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Choline Found in Eggs May Help Lower
Heart Disease, Cancer & Dementia Risk

Choline is a B vitamin that has only within the past decade begun to receive attention. The body does make (small amounts) of choline on its own, but diet is a major source of the nutrient. However, as Americans' diets are often inadequate (and based on too many junk foods), scientists realized that some people are at risk of choline deficiency, and a recommended daily intake was established in 1998.

choline eggs

One large egg contains 126 mg of choline ... an excellent source to help you reach the daily recommended intake of this essential B vitamin.

Today even more is known about the importance of choline, not only to maintain your health but also to prevent disease.

Choline Helps Prevent an Array of Diseases

Getting enough choline is an important way to ensure your health. Research has uncovered that choline is beneficial in the following ways:

  • Reduce homocysteine in the blood. Elevated homocysteine (even moderately elevated) levels in the blood have been linked to an increased risk of heart disease and osteoporosis. Studies have found that choline helps prevent the build-up and reduce levels of this harmful substance in the blood.

  • May Prevent Cancer. Studies in rats have found that choline deficiency is linked to an increased risk of liver cancer and an increased sensitivity to cancer-causing chemicals.

  • Protect Your Liver. Choline deficiency is linked to increased oxidative stress in the liver and liver damage.

  • May Prevent DNA Damage. Choline deficiency is known to decrease methylation of DNA, which may result in abnormal DNA repair.

  • Protect Your Baby's Brain During Pregnancy. Animal studies have shown that too little choline permanently damages fetal brain chemistry. Further, studies suggest that choline intake during pregnancy might decrease the risk of spina bifida.

  • May Protect Against Dementia. Choline promotes the production of acetylcholine, a neurotransmitter that's a key building block of memory. A deficit of acetylcholine has been linked to Alzheimer's disease and dementia.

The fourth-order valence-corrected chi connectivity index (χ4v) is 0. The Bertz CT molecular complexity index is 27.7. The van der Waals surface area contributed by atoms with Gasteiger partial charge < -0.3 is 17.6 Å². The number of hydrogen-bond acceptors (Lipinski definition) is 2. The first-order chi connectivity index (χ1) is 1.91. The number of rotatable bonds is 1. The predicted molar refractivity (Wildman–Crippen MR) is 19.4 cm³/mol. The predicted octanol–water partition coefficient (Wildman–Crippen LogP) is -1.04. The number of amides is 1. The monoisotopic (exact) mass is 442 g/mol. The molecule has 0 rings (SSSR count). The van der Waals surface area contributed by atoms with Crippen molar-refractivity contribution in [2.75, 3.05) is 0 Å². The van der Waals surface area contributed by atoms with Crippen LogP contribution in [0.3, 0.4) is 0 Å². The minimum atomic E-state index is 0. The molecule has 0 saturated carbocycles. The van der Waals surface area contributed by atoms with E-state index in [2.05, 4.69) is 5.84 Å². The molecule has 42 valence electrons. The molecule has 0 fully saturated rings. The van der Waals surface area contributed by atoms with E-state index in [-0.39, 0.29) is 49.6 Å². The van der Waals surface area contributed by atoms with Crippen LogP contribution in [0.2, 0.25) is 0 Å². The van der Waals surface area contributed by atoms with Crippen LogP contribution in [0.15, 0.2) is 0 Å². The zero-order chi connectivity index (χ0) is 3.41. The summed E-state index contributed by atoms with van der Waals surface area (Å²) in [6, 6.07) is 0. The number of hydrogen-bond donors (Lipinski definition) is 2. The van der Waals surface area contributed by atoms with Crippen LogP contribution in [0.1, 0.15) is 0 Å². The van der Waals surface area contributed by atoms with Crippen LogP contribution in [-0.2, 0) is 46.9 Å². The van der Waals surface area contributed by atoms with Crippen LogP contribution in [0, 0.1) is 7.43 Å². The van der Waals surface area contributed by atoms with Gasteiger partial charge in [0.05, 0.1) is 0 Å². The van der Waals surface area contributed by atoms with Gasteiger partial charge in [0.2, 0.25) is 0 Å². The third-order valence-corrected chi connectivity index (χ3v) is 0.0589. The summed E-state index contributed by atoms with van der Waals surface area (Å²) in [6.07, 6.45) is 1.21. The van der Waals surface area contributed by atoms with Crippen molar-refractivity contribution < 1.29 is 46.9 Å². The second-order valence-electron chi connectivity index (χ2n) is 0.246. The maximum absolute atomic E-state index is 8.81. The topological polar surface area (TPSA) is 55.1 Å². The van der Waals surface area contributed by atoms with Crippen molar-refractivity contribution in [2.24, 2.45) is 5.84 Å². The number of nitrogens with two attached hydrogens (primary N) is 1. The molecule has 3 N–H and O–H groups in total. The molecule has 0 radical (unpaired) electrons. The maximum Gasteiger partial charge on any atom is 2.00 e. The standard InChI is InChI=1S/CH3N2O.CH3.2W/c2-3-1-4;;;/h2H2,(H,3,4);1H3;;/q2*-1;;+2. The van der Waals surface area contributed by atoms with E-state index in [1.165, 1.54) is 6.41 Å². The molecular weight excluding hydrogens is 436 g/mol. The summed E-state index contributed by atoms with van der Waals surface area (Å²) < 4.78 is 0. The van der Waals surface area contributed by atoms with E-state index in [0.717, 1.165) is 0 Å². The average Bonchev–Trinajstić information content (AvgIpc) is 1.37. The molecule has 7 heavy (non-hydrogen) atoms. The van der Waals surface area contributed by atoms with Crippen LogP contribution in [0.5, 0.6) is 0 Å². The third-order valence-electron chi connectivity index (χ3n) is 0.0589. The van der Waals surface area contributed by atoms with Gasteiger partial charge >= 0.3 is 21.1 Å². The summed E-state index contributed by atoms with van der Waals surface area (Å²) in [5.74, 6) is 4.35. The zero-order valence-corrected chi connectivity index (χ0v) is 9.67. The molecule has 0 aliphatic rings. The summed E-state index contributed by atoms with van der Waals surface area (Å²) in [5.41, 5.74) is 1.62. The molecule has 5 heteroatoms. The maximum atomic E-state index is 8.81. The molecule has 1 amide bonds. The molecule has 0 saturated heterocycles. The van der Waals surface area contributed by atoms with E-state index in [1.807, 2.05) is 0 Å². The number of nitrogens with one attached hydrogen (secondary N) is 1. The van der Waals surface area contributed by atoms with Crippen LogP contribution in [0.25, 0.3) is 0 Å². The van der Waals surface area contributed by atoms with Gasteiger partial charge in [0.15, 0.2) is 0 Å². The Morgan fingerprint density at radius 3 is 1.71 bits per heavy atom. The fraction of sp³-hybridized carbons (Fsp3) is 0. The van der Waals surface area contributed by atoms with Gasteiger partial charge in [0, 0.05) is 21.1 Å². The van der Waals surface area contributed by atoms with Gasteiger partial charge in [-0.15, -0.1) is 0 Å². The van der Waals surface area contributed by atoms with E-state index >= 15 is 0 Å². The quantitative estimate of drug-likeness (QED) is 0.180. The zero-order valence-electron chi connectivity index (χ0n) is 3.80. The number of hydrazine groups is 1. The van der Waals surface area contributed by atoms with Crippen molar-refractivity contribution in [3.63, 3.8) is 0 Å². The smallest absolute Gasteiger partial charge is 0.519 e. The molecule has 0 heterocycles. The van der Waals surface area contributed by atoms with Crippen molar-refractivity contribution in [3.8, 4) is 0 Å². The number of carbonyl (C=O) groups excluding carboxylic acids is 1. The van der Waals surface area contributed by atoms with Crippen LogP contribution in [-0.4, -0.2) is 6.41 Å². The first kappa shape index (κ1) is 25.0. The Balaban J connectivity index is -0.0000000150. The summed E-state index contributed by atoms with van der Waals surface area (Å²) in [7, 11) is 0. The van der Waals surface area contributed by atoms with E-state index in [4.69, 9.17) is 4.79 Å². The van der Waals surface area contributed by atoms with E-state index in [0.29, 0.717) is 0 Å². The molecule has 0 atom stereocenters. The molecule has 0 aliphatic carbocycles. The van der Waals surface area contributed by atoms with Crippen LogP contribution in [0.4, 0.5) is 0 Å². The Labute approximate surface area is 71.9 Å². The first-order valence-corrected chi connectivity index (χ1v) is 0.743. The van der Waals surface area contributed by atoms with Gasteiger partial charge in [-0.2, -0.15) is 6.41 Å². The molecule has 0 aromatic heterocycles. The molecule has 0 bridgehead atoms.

• Beneficial for Cell Membranes. Choline helps keep your cell membranes, which allow nutrients to enter (and wastes to leave) your cells, working properly.

  • Promote Nerve System Communication. Choline allows your nerves to communicate effectively with your muscles.

How Much Choline is Recommended, and What Foods Contain It?

choline deficiency

Getting enough choline during pregnancy is essential to protect your baby's brain and decreases the risk of the birth defect, spina bifida.

According to the National Academy of Sciences, the Adequate Intake (AI) levels for choline are:

  • 550 milligrams (mg) per day for adult men

  • 425 mg/day for adult women

  • 450 mg/day for pregnant women

  • 550 mg/day for nursing women

If you'd like to increase choline in your diet, it's found in beef liver, egg yolks, fish, butter, peanuts, wheat germ, potatoes, cauliflower, lentils, oats, sesame seeds, flax seeds, sunflower seeds, and soybeans. Following is a list of the choline content of a variety of foods:

  • Beef liver (3 ounces): 355 mg

  • Wheat germ (1 cup): 172 mg

  • Egg (1 large): 126 mg

  • Atlantic cod (3 ounces): 71 mg

  • Beef (3 ounces): 66 mg

  • Broccoli (1 cup, cooked): 62 mg

  • Peanut butter (2 Tbs): 20 mg

Aside from eating choline-rich foods, choline is also available in supplement form. The most common choline supplement is in the form of lecithin, which is extracted from soy. Soy-free choline supplements, and choline itself, are also available. (Remember to talk to your health care provider before starting any vitamin supplementation.)

Recommended Reading

Magnesium: Why Your Heart is Begging You for More of This Essential Nutrient

Nutritional Deficiency: Symptoms & Recommendations for 24 Common Nutritional Deficiencies


Science Daily December 22, 2006

Linus Pauling Institute

The World's Healthiest Foods

Science News Online

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